Then cross the field and visit the department of molecular biology or the newly opened division of biotechnology. You will be welcomed by fully stocked laboratory personnel, researchers busy writing for prestigious scientific journals, or running around international conferences. You will probably see large logos and advertisements for one of the big biotech companies in recognition of a project union or financing agreement.
The atmosphere will seep with energy and swim in support. Except where are the agroecologists, soil fertility scientists and researchers in integrated pest management who are probably generating a more relevant contribution to make to farmers in your country. Especially if they work with farmers who use participatory methodologies (see p.3). Hidden from the glamor of genes, this is the place where some of the most spectacular results are being achieved (see box). And this is where, intellectually and scientifically, the most exciting discoveries are being made.
The image that emerges is one of two totally different ways of doing agriculture, of producing the food we eat - one led by corporations and the other led by farmers. There are also two totally opposite ways of supporting this agriculture with research. The gap between them is growing, to the point that there are hardly any contact points any more. We have some important options to make before the foundations of agriculture crumble beyond repair.
Increasing productivity ... sustainability
A few years ago, Jules Pretty and his colleagues at the University of Essex in the UK started an ambitious project to audit progress towards sustainable agriculture around the world. They compiled in a Database 208 cases from 52 countries, involving 9 million farmers and 29 million hectares - all involved in sustainable agriculture projects and experiments. Documentation showed that without genetic engineering or plant breeding institutions, remarkable productivity and sustainability successes can be achieved. Examples include:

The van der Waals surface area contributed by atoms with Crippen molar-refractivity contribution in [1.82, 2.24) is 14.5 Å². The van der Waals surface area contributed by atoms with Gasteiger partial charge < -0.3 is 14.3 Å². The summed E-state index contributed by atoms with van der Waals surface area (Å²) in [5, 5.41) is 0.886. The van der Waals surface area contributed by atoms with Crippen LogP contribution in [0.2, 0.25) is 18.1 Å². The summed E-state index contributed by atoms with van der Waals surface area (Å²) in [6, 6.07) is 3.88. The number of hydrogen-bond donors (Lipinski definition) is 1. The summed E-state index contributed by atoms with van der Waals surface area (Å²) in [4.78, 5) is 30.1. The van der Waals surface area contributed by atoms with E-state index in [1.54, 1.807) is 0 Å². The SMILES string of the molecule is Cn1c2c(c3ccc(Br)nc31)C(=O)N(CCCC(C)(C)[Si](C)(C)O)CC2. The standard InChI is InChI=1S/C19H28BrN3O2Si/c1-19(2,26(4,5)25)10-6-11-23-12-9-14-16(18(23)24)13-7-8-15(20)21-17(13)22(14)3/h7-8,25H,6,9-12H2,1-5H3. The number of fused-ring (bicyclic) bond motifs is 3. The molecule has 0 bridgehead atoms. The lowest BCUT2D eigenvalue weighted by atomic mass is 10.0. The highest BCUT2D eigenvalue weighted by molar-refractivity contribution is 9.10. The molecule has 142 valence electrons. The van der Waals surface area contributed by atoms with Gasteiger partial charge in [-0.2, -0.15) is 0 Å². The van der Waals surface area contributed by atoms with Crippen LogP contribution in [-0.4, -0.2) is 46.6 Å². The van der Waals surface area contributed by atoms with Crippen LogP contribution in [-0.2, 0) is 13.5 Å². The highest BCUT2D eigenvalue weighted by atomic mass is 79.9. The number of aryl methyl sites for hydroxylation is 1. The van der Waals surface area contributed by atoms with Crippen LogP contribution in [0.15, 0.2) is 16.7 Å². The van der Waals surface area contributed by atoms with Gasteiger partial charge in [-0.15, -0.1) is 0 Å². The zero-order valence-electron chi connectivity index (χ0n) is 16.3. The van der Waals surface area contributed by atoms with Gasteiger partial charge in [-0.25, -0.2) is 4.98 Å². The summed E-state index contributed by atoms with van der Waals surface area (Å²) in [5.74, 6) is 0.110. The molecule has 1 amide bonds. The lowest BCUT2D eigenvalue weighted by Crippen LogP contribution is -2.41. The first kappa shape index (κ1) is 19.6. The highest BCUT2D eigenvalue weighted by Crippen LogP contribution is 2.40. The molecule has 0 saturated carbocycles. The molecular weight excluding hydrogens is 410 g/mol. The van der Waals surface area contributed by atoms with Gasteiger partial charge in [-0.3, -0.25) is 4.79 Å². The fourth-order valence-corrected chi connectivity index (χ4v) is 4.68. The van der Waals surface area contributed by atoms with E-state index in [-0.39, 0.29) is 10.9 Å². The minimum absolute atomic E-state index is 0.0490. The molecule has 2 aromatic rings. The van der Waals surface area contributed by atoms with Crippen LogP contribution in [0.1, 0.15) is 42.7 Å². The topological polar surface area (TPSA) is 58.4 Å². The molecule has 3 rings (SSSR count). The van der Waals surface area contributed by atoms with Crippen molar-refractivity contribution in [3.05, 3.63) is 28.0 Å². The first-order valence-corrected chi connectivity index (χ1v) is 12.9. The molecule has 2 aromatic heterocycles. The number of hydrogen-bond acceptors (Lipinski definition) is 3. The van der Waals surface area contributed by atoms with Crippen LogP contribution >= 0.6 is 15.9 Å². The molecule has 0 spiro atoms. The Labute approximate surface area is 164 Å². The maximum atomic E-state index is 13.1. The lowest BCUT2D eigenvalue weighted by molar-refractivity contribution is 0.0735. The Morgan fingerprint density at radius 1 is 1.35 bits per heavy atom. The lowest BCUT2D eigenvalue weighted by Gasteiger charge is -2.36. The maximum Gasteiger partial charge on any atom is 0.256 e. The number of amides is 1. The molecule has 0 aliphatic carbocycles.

· Some 223,000 farmers in southern Brazil using green manures and vegetable cover crops and livestock integration have doubled corn and wheat yields to 4-5 tons per hectare.
· Some 45,000 farmers in Guatemala and Honduras have used regenerative technologies to triple corn yields to 2-2.5 tons per hectare and diversify their highland farms, which has induced local economic growth and stimulated migration from the cities;
· More than 300,000 farmers in southern and western India cultivating in drylands are now using a variety of soil and water management technologies, and have tripled the yield of sorghum and millet to 2-2.5 tonnes per hectare.
Some 200,000 farmers across Kenya, as part of various governmental and non-governmental soil and water conservation and sustainable agriculture programs, have double the yield of their maize to around 2.5-3.3 tons per hectare and a substantial improvement of vegetable production in the dry seasons.
· 100,000 small coffee producers in Mexico who have adopted completely organic methods of production and increased their yield to a large extent.
· One million wetland rice farmers in Bangladesh, China; India, Indonesia, Malaysia, the Philippines, Sri Lanka, Thailand and Vietnam have started to practice sustainable agriculture, farmers have learned in agricultural field schools about alternatives to pesticides while increasing their yields by about 10%.
Source: Jules Pretty, "Feeding the World" - In: "SPLICE", August / September 1998, Volume 4, Issue 6.
For the full study see: www2.essex.ac.uk/ces/ResearchProgrammes/ CESOccasionalPapers / SAFErepSUBHEADS.htm
 Steven Price, Nature Biotechnology, No. 10, p 938, October 1999.
 Jonathan Knight, "Crop improvement: a dying breed," Nature 412, pp 568-570, February 6, 2003.
 The Royal Society, Keeping Science Open: the effects of intellectual property policy on the conduct of science. London, April 2003. www.royalsoc.ac.uk/
 According to an IFPRI study, on average private agricultural R&D is equivalent to less than 6% of total agricultural R&D. See: PG Pardey and NM Beintema, Slow Magic - Agricultural R&D a Century After Mendel IFPRI, Washington 2001.
 Melaku Worede, "Ethiopia: a genebank working with farmers." In: David Cooper et al Growing Diversity, IT publications, London, 1992
 Raoul Robinson, Return to Resistance: Breeding Crops to Reduce Pesticide Dependence, IDRC, Canada, 1995. For the case of Mexico, see: www.idrc.ca/books/reports/1996/18-01e.html
* GRAIN, 2003, Blinded by the gene, Seedling, July 2003, GRAIN